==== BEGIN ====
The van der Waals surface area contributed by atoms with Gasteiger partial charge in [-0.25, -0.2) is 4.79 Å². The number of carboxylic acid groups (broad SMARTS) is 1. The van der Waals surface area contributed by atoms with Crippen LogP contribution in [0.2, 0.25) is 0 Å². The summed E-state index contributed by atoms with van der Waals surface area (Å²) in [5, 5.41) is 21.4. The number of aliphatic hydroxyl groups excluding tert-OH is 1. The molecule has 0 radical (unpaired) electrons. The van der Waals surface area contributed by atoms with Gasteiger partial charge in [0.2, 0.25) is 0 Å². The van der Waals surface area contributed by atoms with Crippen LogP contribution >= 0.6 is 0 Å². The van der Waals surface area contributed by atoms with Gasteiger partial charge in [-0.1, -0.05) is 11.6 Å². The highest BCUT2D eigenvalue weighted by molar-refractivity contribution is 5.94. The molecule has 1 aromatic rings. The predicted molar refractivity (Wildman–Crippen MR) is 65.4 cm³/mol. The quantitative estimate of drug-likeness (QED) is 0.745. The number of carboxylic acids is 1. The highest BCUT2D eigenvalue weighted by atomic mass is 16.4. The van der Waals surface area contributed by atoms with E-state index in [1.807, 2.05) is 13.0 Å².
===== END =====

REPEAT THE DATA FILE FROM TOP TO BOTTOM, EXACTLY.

The van der Waals surface area contributed by atoms with Gasteiger partial charge in [-0.25, -0.2) is 4.79 Å². The number of carboxylic acid groups (broad SMARTS) is 1. The van der Waals surface area contributed by atoms with Crippen LogP contribution in [0.2, 0.25) is 0 Å². The summed E-state index contributed by atoms with van der Waals surface area (Å²) in [5, 5.41) is 21.4. The number of aliphatic hydroxyl groups excluding tert-OH is 1. The molecule has 0 radical (unpaired) electrons. The van der Waals surface area contributed by atoms with Gasteiger partial charge in [0.2, 0.25) is 0 Å². The van der Waals surface area contributed by atoms with Crippen LogP contribution >= 0.6 is 0 Å². The van der Waals surface area contributed by atoms with Gasteiger partial charge in [-0.1, -0.05) is 11.6 Å². The highest BCUT2D eigenvalue weighted by molar-refractivity contribution is 5.94. The molecule has 1 aromatic rings. The predicted molar refractivity (Wildman–Crippen MR) is 65.4 cm³/mol. The quantitative estimate of drug-likeness (QED) is 0.745. The number of carboxylic acids is 1. The highest BCUT2D eigenvalue weighted by atomic mass is 16.4. The van der Waals surface area contributed by atoms with E-state index in [1.807, 2.05) is 13.0 Å².